Mythological Aspects of the Aeneid

Topics: Greek mythology, Odyssey, Odysseus Pages: 2 (509 words) Published: December 8, 2010
“Compare and contrast the mythological aspects of the Aeneid with those found in the Greek Iliad and Odyssey. Do you think Aeneas is more of a hero than either Achilles or Odysseus? Explain your answer.”

In order to properly compare and contrast the mythological aspects of Aeneid with Iliad and Odyssey, the authors must first be examined as their writing style and personal history influences their stories. Homer, the author of Iliad and Odyssey, was both a poet and an entertainer, and is revered as one of the greatest Greek authors who lived. He was spontaneous and easily captivated his audiences with his stories of Greek gods and heroes, although he was a man of humble decent with no political aim to his poetry. His works were originally presented orally and later dictated. (Powell, 2009).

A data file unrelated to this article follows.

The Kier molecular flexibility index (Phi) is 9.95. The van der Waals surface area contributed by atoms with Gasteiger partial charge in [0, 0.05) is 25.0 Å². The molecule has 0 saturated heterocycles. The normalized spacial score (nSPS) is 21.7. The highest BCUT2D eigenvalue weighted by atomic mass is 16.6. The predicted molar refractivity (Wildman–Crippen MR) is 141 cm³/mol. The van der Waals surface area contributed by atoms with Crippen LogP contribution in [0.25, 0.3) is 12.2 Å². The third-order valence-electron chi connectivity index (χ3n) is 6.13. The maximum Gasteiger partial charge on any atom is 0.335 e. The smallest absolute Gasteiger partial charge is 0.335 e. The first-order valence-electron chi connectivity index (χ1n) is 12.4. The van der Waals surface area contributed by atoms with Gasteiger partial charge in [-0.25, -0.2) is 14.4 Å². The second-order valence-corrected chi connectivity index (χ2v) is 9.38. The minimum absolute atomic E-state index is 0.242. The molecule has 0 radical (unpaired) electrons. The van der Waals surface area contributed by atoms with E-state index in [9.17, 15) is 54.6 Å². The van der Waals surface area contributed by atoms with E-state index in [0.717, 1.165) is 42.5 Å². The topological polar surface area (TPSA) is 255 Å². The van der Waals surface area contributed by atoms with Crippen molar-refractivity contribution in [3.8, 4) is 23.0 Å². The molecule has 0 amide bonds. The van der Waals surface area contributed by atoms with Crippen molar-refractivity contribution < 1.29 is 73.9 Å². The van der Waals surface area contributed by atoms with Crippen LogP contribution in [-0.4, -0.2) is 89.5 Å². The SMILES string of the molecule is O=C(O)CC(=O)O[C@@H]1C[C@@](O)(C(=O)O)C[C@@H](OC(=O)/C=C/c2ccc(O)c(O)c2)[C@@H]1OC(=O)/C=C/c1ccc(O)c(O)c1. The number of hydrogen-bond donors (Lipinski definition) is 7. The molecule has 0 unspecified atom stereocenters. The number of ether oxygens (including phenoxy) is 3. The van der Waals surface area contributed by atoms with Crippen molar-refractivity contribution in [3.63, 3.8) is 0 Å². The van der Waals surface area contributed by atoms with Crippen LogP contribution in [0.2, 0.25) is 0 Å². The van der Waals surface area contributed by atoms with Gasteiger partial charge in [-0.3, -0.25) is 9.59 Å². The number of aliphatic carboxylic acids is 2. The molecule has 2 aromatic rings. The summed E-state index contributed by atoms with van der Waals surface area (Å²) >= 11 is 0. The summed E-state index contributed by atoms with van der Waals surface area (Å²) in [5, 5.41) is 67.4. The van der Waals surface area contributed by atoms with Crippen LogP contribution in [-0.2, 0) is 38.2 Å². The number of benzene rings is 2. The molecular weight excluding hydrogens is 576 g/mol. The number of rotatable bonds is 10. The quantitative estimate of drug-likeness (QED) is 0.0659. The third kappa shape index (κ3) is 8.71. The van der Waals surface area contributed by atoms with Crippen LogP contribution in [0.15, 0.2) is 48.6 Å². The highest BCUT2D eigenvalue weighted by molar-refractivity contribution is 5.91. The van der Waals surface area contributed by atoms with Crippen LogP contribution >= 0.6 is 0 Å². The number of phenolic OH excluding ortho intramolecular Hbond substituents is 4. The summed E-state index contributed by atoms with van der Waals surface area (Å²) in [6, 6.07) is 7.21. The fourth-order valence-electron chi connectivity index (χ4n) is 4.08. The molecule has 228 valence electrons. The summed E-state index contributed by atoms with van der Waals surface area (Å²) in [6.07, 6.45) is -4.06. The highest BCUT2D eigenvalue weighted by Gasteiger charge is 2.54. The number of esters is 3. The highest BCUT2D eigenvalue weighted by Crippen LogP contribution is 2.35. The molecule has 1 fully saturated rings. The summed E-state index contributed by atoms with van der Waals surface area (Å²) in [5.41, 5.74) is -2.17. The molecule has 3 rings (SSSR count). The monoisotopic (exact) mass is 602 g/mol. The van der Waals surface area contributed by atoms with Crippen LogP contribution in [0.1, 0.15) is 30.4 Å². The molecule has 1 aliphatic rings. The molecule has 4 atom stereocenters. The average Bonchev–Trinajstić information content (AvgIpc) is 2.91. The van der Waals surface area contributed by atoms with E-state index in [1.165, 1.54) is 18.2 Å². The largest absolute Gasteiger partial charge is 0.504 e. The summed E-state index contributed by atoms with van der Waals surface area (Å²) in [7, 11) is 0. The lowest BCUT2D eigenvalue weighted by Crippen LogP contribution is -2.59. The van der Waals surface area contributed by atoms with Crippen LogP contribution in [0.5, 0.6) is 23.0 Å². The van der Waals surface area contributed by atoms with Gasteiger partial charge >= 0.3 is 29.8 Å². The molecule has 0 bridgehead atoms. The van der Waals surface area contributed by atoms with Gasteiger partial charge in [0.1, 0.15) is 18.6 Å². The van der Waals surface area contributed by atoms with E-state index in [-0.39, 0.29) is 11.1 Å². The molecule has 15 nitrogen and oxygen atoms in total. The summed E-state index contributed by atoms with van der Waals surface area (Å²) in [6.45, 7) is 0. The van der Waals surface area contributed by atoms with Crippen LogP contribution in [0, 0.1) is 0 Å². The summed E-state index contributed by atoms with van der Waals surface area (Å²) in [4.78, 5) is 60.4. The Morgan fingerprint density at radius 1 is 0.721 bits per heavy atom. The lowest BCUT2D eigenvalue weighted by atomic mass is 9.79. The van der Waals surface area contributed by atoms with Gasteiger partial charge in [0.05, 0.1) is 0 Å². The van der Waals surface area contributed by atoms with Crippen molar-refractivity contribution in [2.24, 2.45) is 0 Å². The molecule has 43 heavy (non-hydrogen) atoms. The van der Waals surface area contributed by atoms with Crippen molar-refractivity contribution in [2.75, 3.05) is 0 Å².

Aeneid was written by Vergil, a well educated son of a farmer “steeped in written Greek poetry and philosophy and in personal contact with the most powerful men in the world.” (Powell, 2009). Vergil lived between 70 – 19 BC, many years after Homer, and was obviously inspired by Homer’s Odyssey and Iliad to write Aeneid. Unlike Greek culture and religion surrounding Homer’s mythology, the Romans accepted their myths with the same propriety as their history, serving political as well as moral purposes. (Powell, 2009).

At first glance, one might see the significant influence that Homer’s works had on Vergil’s Aeneid, and even fail to see much difference between them. Both authors have taken stories of the gods’ influences on men and the earth, incorporated values such as “honor and destiny” (Powell, 2009), and the timeframe for which they were written are also similar, even though the two authors lived many years apart. However, the difference seems most significant how the authors’ characters are portrayed and the underlying meaning of the stories themselves. As mentioned above, Vergil’s work had more to do with a political and moral agenda than that of...
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